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Flu Rates By State 2021

Influenza, commonly known as the flu, is a contagious respiratory infection caused by viruses. It affects the nose, throat, and sometimes the lungs. The flu can be mild to severe and sometimes fatal for high-risk groups. Symptoms include fever, cough, muscle aches, congestion, runny nose, and fatigue. The flu can be spread through saliva, physical contact, airborne respiratory droplets (coughing and sneezing), and contaminated surfaces.

The best way to prevent the flu is to get a flu shot every year. Because the virus changes from year to year, it is recommended that each person get a flu vaccine each year at the beginning of the flu season in the fall. The vaccine can help prevent the virus overall or, at the very least, can help keep the symptoms mild if contracted. Other ways to prevent the flu virus are to wash your hands consistently, avoid touching your face and eyes, and covering your nose and mouth when you sneeze using a tissue or the inside of your arm/elbow.

During the 2019-2020 flu season, the CDC estimates the virus was responsible for 38 million illnesses, 18 million median visits, 405,000 hospitalizations, and 22,000 deaths. Although medical experts are not certain which COVID-19 precautions, such as masks, extra hand washing, and social distancing, contribute to a dramatic drop in flu cases, they are helping to keep numbers especially low in the 2020-2021 flu season. As of January 30, 2021, there have been just 1,316 positive flu cases; however, around the same time last year, there were 129,997 positive flu cases.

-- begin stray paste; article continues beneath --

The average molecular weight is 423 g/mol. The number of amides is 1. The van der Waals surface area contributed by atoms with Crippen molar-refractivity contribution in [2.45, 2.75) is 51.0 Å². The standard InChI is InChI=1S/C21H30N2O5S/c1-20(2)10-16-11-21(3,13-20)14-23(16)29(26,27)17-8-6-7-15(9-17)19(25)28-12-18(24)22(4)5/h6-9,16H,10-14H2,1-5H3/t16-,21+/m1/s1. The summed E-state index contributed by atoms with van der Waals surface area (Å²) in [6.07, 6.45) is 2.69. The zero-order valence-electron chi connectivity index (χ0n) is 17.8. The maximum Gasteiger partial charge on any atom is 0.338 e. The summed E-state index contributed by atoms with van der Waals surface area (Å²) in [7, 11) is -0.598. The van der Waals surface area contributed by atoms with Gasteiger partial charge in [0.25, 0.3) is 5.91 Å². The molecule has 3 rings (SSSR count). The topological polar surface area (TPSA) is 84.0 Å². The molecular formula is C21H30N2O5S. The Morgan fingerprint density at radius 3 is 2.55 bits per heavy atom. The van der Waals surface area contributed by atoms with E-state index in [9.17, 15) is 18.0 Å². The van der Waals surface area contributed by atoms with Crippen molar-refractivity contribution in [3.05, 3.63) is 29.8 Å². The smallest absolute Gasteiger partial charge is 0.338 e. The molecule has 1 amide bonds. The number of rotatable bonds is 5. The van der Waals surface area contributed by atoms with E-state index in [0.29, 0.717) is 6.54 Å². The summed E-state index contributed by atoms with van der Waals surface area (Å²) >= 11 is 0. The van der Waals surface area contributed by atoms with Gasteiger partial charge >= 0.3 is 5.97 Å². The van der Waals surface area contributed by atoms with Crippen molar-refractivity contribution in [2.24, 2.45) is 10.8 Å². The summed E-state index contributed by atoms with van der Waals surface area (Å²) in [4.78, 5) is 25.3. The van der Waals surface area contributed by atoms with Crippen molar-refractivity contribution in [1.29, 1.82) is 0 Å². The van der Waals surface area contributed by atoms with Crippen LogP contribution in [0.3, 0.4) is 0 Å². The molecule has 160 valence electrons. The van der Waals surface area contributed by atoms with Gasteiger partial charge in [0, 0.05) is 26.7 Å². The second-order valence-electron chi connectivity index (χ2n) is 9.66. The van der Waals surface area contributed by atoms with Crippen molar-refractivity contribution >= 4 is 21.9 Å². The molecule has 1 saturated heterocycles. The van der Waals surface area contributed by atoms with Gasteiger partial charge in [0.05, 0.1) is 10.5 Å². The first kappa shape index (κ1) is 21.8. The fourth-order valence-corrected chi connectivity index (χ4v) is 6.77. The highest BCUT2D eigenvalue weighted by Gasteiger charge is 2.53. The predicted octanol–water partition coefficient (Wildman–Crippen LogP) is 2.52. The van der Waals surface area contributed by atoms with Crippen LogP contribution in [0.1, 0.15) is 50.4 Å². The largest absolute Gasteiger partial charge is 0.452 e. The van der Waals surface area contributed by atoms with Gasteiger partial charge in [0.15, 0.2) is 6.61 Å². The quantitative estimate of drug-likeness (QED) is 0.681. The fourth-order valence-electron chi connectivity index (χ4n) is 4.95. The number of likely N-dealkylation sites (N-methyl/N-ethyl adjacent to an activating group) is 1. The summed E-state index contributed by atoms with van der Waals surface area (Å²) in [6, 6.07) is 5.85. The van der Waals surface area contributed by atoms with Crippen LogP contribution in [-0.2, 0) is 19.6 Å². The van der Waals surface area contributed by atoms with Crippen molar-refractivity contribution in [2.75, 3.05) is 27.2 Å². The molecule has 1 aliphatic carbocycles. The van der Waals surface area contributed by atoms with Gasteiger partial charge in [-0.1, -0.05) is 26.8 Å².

While the flu can be easily avoided with a vaccine and precautionary steps, people still get the flu every year. The Centers for Disease Control and Prevention consistently measure influenza activity throughout the United States and publishes a weekly surveillance report called FluView. FluView provides all up-to-date information about the flu virus, including activity estimates (sporadic, local activity, regional, and widespread) and activity levels (minimal, low, moderate, and high).

According to this map, all states had "minimal" flu activity for the week ending with February 20, 2021.

Flu Rates By State 2021

State Flu Activity Level
AlabamaMinimal
AlaskaMinimal
ArizonaMinimal
ArkansasMinimal
CaliforniaMinimal
ColoradoMinimal
ConnecticutMinimal
DelawareMinimal
FloridaMinimal
GeorgiaMinimal
HawaiiMinimal
IdahoMinimal
IllinoisMinimal
IndianaMinimal
IowaMinimal
KansasMinimal
KentuckyMinimal
LouisianaMinimal
MaineMinimal
MarylandMinimal
MassachusettsMinimal
MichiganMinimal
MinnesotaMinimal
MississippiMinimal
MissouriMinimal
MontanaMinimal
NebraskaMinimal
NevadaMinimal
New HampshireMinimal
New JerseyMinimal
New MexicoMinimal
New YorkMinimal
North CarolinaMinimal
North DakotaMinimal
OhioMinimal
OklahomaMinimal
OregonMinimal
PennsylvaniaMinimal
Rhode IslandMinimal
South CarolinaMinimal
South DakotaMinimal
TennesseeMinimal
TexasMinimal
UtahMinimal
VermontMinimal
VirginiaMinimal
WashingtonMinimal
West VirginiaMinimal
WisconsinMinimal
WyomingMinimal

Flu Rates By State 2021